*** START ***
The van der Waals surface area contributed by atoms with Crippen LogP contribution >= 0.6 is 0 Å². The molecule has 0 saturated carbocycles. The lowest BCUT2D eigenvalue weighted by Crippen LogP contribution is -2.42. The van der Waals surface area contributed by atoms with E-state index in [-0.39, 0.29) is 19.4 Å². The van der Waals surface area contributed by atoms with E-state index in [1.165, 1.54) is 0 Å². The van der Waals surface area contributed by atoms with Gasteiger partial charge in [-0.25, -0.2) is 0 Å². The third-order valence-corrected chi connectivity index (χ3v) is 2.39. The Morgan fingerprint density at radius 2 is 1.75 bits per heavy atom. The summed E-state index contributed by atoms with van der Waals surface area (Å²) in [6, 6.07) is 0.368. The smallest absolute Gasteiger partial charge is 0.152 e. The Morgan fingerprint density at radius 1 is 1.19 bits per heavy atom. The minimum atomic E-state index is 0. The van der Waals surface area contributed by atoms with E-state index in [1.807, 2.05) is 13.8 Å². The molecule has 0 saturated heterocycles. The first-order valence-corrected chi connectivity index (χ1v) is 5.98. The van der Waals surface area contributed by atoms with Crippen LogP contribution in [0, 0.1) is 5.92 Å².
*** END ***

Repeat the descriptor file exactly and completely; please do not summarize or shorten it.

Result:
The van der Waals surface area contributed by atoms with Crippen LogP contribution >= 0.6 is 0 Å². The molecule has 0 saturated carbocycles. The lowest BCUT2D eigenvalue weighted by Crippen LogP contribution is -2.42. The van der Waals surface area contributed by atoms with E-state index in [-0.39, 0.29) is 19.4 Å². The van der Waals surface area contributed by atoms with E-state index in [1.165, 1.54) is 0 Å². The van der Waals surface area contributed by atoms with Gasteiger partial charge in [-0.25, -0.2) is 0 Å². The third-order valence-corrected chi connectivity index (χ3v) is 2.39. The Morgan fingerprint density at radius 2 is 1.75 bits per heavy atom. The summed E-state index contributed by atoms with van der Waals surface area (Å²) in [6, 6.07) is 0.368. The smallest absolute Gasteiger partial charge is 0.152 e. The Morgan fingerprint density at radius 1 is 1.19 bits per heavy atom. The minimum atomic E-state index is 0. The van der Waals surface area contributed by atoms with E-state index in [1.807, 2.05) is 13.8 Å². The molecule has 0 saturated heterocycles. The first-order valence-corrected chi connectivity index (χ1v) is 5.98. The van der Waals surface area contributed by atoms with Crippen LogP contribution in [0, 0.1) is 5.92 Å².